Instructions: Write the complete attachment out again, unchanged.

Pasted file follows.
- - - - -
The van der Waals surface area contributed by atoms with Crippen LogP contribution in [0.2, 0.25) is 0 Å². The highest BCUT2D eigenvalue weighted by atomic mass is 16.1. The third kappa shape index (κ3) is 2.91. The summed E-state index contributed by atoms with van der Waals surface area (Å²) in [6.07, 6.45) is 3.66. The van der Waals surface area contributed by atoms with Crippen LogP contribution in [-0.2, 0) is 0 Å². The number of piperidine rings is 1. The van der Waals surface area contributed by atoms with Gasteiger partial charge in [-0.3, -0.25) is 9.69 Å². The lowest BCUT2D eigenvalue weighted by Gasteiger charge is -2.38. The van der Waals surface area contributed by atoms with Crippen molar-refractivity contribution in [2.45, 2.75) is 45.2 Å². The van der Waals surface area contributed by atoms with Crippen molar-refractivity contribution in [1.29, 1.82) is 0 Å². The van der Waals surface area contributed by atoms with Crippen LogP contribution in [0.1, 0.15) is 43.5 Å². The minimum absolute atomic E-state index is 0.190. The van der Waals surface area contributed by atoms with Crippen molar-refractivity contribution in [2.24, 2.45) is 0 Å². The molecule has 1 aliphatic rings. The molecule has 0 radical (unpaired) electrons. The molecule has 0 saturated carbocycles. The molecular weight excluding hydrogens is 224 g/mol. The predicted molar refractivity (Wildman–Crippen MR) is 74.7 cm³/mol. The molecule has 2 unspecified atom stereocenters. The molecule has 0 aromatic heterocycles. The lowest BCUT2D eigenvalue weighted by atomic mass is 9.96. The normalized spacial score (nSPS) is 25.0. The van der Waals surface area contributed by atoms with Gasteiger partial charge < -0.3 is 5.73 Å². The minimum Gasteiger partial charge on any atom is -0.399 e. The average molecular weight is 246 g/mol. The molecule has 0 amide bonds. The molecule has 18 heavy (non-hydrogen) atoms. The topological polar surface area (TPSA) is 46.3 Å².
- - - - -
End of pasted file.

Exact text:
The van der Waals surface area contributed by atoms with Crippen LogP contribution in [0.2, 0.25) is 0 Å². The highest BCUT2D eigenvalue weighted by atomic mass is 16.1. The third kappa shape index (κ3) is 2.91. The summed E-state index contributed by atoms with van der Waals surface area (Å²) in [6.07, 6.45) is 3.66. The van der Waals surface area contributed by atoms with Crippen LogP contribution in [-0.2, 0) is 0 Å². The number of piperidine rings is 1. The van der Waals surface area contributed by atoms with Gasteiger partial charge in [-0.3, -0.25) is 9.69 Å². The lowest BCUT2D eigenvalue weighted by Gasteiger charge is -2.38. The van der Waals surface area contributed by atoms with Crippen molar-refractivity contribution in [2.45, 2.75) is 45.2 Å². The van der Waals surface area contributed by atoms with Crippen molar-refractivity contribution in [1.29, 1.82) is 0 Å². The van der Waals surface area contributed by atoms with Crippen LogP contribution in [0.1, 0.15) is 43.5 Å². The minimum absolute atomic E-state index is 0.190. The van der Waals surface area contributed by atoms with Crippen molar-refractivity contribution in [2.24, 2.45) is 0 Å². The molecule has 1 aliphatic rings. The molecule has 0 radical (unpaired) electrons. The molecule has 0 saturated carbocycles. The molecular weight excluding hydrogens is 224 g/mol. The predicted molar refractivity (Wildman–Crippen MR) is 74.7 cm³/mol. The molecule has 2 unspecified atom stereocenters. The molecule has 0 aromatic heterocycles. The lowest BCUT2D eigenvalue weighted by atomic mass is 9.96. The normalized spacial score (nSPS) is 25.0. The van der Waals surface area contributed by atoms with Gasteiger partial charge < -0.3 is 5.73 Å². The minimum Gasteiger partial charge on any atom is -0.399 e. The average molecular weight is 246 g/mol. The molecule has 0 amide bonds. The molecule has 18 heavy (non-hydrogen) atoms. The topological polar surface area (TPSA) is 46.3 Å².